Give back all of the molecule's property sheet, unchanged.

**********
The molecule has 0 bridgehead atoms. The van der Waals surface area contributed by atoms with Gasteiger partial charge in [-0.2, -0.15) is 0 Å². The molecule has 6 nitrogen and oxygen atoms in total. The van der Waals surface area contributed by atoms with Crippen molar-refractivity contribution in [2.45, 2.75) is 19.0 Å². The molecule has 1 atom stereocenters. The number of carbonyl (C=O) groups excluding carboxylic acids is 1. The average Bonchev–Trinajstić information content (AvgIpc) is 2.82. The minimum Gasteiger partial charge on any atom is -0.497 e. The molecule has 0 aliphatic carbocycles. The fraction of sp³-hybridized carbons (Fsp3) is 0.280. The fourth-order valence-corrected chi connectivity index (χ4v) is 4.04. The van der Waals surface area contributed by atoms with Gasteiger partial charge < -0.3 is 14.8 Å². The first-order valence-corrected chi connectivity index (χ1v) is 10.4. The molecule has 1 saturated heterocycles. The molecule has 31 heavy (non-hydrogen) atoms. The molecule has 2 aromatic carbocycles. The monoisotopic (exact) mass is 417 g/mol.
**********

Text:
The molecule has 0 bridgehead atoms. The van der Waals surface area contributed by atoms with Gasteiger partial charge in [-0.2, -0.15) is 0 Å². The molecule has 6 nitrogen and oxygen atoms in total. The van der Waals surface area contributed by atoms with Crippen molar-refractivity contribution in [2.45, 2.75) is 19.0 Å². The molecule has 1 atom stereocenters. The number of carbonyl (C=O) groups excluding carboxylic acids is 1. The average Bonchev–Trinajstić information content (AvgIpc) is 2.82. The minimum Gasteiger partial charge on any atom is -0.497 e. The molecule has 0 aliphatic carbocycles. The fraction of sp³-hybridized carbons (Fsp3) is 0.280. The fourth-order valence-corrected chi connectivity index (χ4v) is 4.04. The van der Waals surface area contributed by atoms with Gasteiger partial charge < -0.3 is 14.8 Å². The first-order valence-corrected chi connectivity index (χ1v) is 10.4. The molecule has 1 saturated heterocycles. The molecule has 31 heavy (non-hydrogen) atoms. The molecule has 2 aromatic carbocycles. The monoisotopic (exact) mass is 417 g/mol.